A Great Pastime

I like most sports but I am really passionate about soccer. I really enjoy watching live matches on TV on weekends. But the experience of being actively playing is what I find mostly beneficial. One reason that makes me so fond of soccer is the fact that it helps me to stay in shape besides giving me the opportunity to interact with other people. I usually play soccer with a group of enthusiasts every Sunday morning at a nearby field during the spring and summer. In the fall and winter I play inside. Although, we are all from Brazil, soccer is mainly the factor that brings us all together. The habit of playing the sport continuously over the years, has kept me highly motivated. It feels very odd when for any reason I have to skip my practice. It does affect my mood. I realize the sport plays an import part in my life.

How this passion for soccer started and what did drive me to be so motivated is not so hard to comprehend. I basically grew up in an environment where soccer was the favorite pastime of a large portion of the male population. It was almost impossible not to be influenced by it. I watched it on TV, played at school and with other kids in my neighborhood. The truth is; the majority of us Brazilians do embrace the sport with enthusiasm. To highlight such passion I recollect an unforgettable experience I had while visiting Brazil during the 1994 World Cup tournament which ironically took place in the USA. At the time, I saw the Brazilian national team end up making it to the finals and become the champions playing against Italy. How sweet! I was watching that match on a large screen at a bar in the outskirts of Sao Paulo city with my cousin Jo, his wife Paula and a few friends. The place was crowded. Some were customers but the majority of us were there mainly to watch the game. I was thrilled just like anyone else. The adrenaline level was very high as the game approached the end of second half. The match ended up tied and Brazil won during the penalty kicks. Victory came at last. Once the game was over we went insane. We rushed out and hopped into my cousin’s car. Then, we headed downtown with the sole purpose of joining other people to celebrate the event. There was a wave of cars coming from all directions. All of a sudden there were hundreds, perhaps thousands of people. All were sharing the same sentiment. Some were waving our national flags, singing, laughing and screaming in a manifestation of pure happiness. The streets quickly got clogged with cars and pedestrians and despite the fact that it was a friendly demonstration; it was quite hard a task for the police force to be in control of the situation. I was amazed with the whole thing as if I had not seen it before.

A few days later I returned to the USA but could not help thinking about all the excitement I had during the previous weeks. I almost forgot what it was like in Brazil during the World Cup tournament. On my flight back home I started browsing one of those courtesy magazines it is offered in the plane. Almost by chance I saw an article on soccer history and started to read out of curiosity. I was intrigued to find out that in ancient times a close version of soccer was played by the Egyptians and it also attracted masses of enthusiast people to the stadiums. It made me think that this passion for sports goes back a long way. It is probably as old as mankind itself. I learned also that it was not until the early nineteenth century that a game played with feet and hands started becoming popular in England. Eventually, it branched out into two different sports: soccer and rugby. Rules were then introduced and both became regulated sports as we know today. Soccer is regulated by an organization called International Federation of Association Football, most commonly known as FIFA, and it is widely played by people all over the world. Every four year, I have opportunity to watch a live broadcast of the World Cup tournament and so does millions of soccer fans around the world.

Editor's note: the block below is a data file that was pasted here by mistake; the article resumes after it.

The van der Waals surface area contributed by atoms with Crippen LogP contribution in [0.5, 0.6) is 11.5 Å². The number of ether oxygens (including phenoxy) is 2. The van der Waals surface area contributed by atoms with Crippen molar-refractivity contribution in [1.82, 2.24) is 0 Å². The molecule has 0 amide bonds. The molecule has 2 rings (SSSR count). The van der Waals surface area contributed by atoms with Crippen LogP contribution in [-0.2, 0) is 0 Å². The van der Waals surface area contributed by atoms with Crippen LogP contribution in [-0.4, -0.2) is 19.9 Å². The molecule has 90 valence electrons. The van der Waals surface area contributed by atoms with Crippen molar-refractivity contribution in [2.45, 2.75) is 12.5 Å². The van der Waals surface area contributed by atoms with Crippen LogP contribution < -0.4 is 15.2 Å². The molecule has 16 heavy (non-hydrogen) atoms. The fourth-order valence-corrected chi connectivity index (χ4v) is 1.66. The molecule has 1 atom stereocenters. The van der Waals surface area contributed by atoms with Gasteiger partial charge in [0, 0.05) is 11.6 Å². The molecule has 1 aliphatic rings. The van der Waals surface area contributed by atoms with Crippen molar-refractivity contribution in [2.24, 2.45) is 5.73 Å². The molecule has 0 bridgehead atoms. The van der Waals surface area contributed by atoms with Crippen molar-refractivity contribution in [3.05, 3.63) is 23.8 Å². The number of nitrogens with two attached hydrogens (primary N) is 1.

Ever since I moved to the USA, I have always had the opportunity to play the sport with other soccer fans. Most of them are either from Boston or Worcester area. Lately I have been practicing at a place called Friendly House every Sunday morning from 8:00am to 12:00pm. The indoor style I play is called “futsal” which means “hall football in Portuguese. The ball we use is smaller and it does not bounce as much as the one it is used in the field. What I particularly like about the indoor soccer is that it is usually challenging. I play in a relatively small space compared to a field. Because of the reduced space, I need to use quick and more precise movements in order to receive and pass the ball more efficiently. Such quick movements make me work out more intensely. I find it essential to control my breathing in order to reduce the stress and gain better control of myself. The more control I have higher the odds of helping my team to win the game.

Victory does give me a level of satisfaction. But I have learned to appreciate the sport so much that, it just transcends the winning and losing perception. When I am watching a professional match, I like to observe closely: individual talent, creativity and the strategy used by each team. It is fun to see how it all comes together when every player is tuned in the game. When I am out there playing I put my heart into it. All my worries are put aside and I concentrate only on that activity. I feel strong; my self-esteem is high and I am very stimulated. Soccer is also a great way for me to socialize. It helps me stay in shape as I push myself to the limit continuously. Adding it all up this is just something I recognize as a rewarding experience.


Thursday, April 17, 2008

The Blog

In exploring a theme behind the title’s name, I looked at how the idea of the pursuit of the American Dream could be construed as a shady and highly misinterpreted concept. The wellness and economical mobility is not suitable for all simply because each individual is made differently. Some have the drive and use creativity in search of opportunities while others have no talent and lack the motivation to be engaged in the process. The dream is symbolic in that regard and not a privilege to all.

Another way to look at it is that we all have dreams regardless of who we are and where we come from. They are the powerhouse of our lives as they give us motivation and a sense of purpose. As human beings, we all strive to make the best of ourselves but in the process we have to abide to a complex set of rules in a highly competitive environment. We may lose the sense of humanity as we strive in a mad race to reach success. I find that the more sophisticated we become, the more limited we all are. That is just the nature of things and I have to keep on playing the game according to the rules. Despite the seeming endless stream of empty dreams, I recognize that life is really worth living and I shall embrace those dreams as the fuel of my own existence as I realize they set the stage for me to reach higher ground.


All the images used to illustrate my texts were downloaded from the web. If you claim to be the owner of any of them and believe it is inappropriately used, please send an email to, and I will promptly remove it.


The Author

Aramintas Couto lives in the metropolitan area of Boston, Massachusetts and has been working in Biotech for the past sixteen years. At the moment he holds a position with the Research and Development Department of a Swiss based company located in Hopkinton, Mass. He is passionate about sports and enjoys reading. Blogging has become one of his latest pastime.